Intel’s Jasper Lake processors, low-powered 10nm chips designed for affordable laptops (and more besides), will launch in early 2021 according to the rumor mill.
These are Atom CPUs and the successor to Intel’s current Gemini Lake chips (which were refreshed in late 2019), consisting of Pentium and Celeron products which sip tiny amounts of power.
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Gemini Lake is based on Intel’s 14nm Goldmont architecture, but Jasper Lake takes an important step forward, being built on 10nm Tremont.
How big a step forward will these processors be exactly? Intel is promising that Tremont will deliver better performance in the order of an average 30% increase in IPC (instructions per clock).
As Fanless Tech reports – though remember this is all speculation – Intel will be producing at least three of these 10nm Atom chips in mobile versions, and three desktop variants (these processors will also find a home in mini PCs).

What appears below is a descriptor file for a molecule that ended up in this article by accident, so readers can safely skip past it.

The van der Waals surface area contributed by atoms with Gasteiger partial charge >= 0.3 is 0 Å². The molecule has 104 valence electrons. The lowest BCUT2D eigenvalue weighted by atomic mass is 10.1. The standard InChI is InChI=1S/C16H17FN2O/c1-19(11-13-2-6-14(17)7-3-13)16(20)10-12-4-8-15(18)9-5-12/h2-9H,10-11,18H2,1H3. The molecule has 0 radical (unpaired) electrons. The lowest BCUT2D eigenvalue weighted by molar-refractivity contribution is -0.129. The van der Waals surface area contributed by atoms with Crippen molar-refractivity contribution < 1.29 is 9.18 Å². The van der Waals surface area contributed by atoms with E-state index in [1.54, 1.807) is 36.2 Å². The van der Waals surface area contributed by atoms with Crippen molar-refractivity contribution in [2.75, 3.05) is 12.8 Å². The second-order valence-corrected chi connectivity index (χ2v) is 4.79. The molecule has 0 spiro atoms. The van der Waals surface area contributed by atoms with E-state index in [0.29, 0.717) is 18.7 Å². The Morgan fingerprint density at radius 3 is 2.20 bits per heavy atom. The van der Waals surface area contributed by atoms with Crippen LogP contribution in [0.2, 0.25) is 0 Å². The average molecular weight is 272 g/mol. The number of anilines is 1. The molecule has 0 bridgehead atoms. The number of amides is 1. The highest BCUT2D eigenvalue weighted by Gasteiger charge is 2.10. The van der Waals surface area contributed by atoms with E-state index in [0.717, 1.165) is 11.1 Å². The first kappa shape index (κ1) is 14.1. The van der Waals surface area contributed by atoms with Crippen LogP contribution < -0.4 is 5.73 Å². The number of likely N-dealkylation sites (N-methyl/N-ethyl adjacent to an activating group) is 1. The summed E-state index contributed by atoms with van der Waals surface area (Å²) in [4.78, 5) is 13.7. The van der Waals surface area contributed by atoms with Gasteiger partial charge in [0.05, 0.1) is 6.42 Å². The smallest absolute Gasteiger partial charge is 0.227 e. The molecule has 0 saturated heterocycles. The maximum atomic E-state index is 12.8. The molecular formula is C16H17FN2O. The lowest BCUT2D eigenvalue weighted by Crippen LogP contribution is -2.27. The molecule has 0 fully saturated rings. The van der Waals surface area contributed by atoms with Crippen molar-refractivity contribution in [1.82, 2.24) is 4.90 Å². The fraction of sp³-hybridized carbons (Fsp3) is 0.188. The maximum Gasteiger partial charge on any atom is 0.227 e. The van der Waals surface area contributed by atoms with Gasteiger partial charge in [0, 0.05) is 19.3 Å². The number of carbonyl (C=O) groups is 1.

Pentium and Celeron
The mobile chips (at 6W, like Gemini Lake) will be led by the Pentium Silver N6000 and that’ll allegedly be a quad-core (four-thread) CPU capable of boost up to 3.1GHz. Then there’s the Celeron N5100 which has the same core count but boost to 2.8GHz, and the Celeron N4500 that drops to dual-core (two-thread) and also hits 2.8GHz when flat out.
The desktop chips (at 10W) are spearheaded by the Pentium Silver N6005, a quad-core (four-thread) processor capable of boosting a little bit further than its mobile counterpart, hitting 3.3GHz at top speed.
And once again, there are a pair of Celerons following that, quad-core and dual-core models which boost up to 2.8GHz and 2.9GHz respectively.
These should be some very useful options for laptop manufacturers when it comes to producing affordable notebooks, and as mentioned they will be a good fit for mini PCs as well.
If the Tremont architecture sounds familiar, it’s probably because you’ve read about it being used with Intel’s Lakefield silicon, which are processors that combine big and little cores ARM-style, and the latter low-power cores are Tremont (Intel calls this mix of cores Hybrid Technology).
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